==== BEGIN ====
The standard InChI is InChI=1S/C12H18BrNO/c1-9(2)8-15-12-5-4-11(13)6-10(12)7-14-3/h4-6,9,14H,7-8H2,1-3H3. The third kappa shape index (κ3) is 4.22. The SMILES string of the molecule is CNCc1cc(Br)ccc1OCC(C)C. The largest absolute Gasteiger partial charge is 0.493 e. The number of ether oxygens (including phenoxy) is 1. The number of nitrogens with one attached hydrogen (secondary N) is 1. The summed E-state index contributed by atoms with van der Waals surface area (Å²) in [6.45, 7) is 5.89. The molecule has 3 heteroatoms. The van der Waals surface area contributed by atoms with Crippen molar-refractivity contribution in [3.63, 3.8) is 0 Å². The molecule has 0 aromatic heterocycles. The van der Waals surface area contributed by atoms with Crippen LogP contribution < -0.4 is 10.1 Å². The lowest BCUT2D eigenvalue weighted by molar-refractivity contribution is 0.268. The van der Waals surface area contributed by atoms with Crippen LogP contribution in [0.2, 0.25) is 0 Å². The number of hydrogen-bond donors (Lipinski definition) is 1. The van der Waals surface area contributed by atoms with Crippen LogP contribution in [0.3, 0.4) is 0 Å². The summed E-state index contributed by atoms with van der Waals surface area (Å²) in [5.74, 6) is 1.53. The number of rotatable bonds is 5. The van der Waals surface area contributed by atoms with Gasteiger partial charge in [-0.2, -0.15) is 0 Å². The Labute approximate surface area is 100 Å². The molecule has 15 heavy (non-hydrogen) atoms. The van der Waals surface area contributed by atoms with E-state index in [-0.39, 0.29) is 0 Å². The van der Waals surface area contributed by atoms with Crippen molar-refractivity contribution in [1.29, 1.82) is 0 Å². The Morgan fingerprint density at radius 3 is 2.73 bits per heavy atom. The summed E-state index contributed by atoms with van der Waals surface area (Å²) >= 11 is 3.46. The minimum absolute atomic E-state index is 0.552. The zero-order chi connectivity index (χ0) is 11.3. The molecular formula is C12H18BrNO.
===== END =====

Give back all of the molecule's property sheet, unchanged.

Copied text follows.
The standard InChI is InChI=1S/C12H18BrNO/c1-9(2)8-15-12-5-4-11(13)6-10(12)7-14-3/h4-6,9,14H,7-8H2,1-3H3. The third kappa shape index (κ3) is 4.22. The SMILES string of the molecule is CNCc1cc(Br)ccc1OCC(C)C. The largest absolute Gasteiger partial charge is 0.493 e. The number of ether oxygens (including phenoxy) is 1. The number of nitrogens with one attached hydrogen (secondary N) is 1. The summed E-state index contributed by atoms with van der Waals surface area (Å²) in [6.45, 7) is 5.89. The molecule has 3 heteroatoms. The van der Waals surface area contributed by atoms with Crippen molar-refractivity contribution in [3.63, 3.8) is 0 Å². The molecule has 0 aromatic heterocycles. The van der Waals surface area contributed by atoms with Crippen LogP contribution < -0.4 is 10.1 Å². The lowest BCUT2D eigenvalue weighted by molar-refractivity contribution is 0.268. The van der Waals surface area contributed by atoms with Crippen LogP contribution in [0.2, 0.25) is 0 Å². The number of hydrogen-bond donors (Lipinski definition) is 1. The van der Waals surface area contributed by atoms with Crippen LogP contribution in [0.3, 0.4) is 0 Å². The summed E-state index contributed by atoms with van der Waals surface area (Å²) in [5.74, 6) is 1.53. The number of rotatable bonds is 5. The van der Waals surface area contributed by atoms with Gasteiger partial charge in [-0.2, -0.15) is 0 Å². The Labute approximate surface area is 100 Å². The molecule has 15 heavy (non-hydrogen) atoms. The van der Waals surface area contributed by atoms with E-state index in [-0.39, 0.29) is 0 Å². The van der Waals surface area contributed by atoms with Crippen molar-refractivity contribution in [1.29, 1.82) is 0 Å². The Morgan fingerprint density at radius 3 is 2.73 bits per heavy atom. The summed E-state index contributed by atoms with van der Waals surface area (Å²) >= 11 is 3.46. The minimum absolute atomic E-state index is 0.552. The zero-order chi connectivity index (χ0) is 11.3. The molecular formula is C12H18BrNO.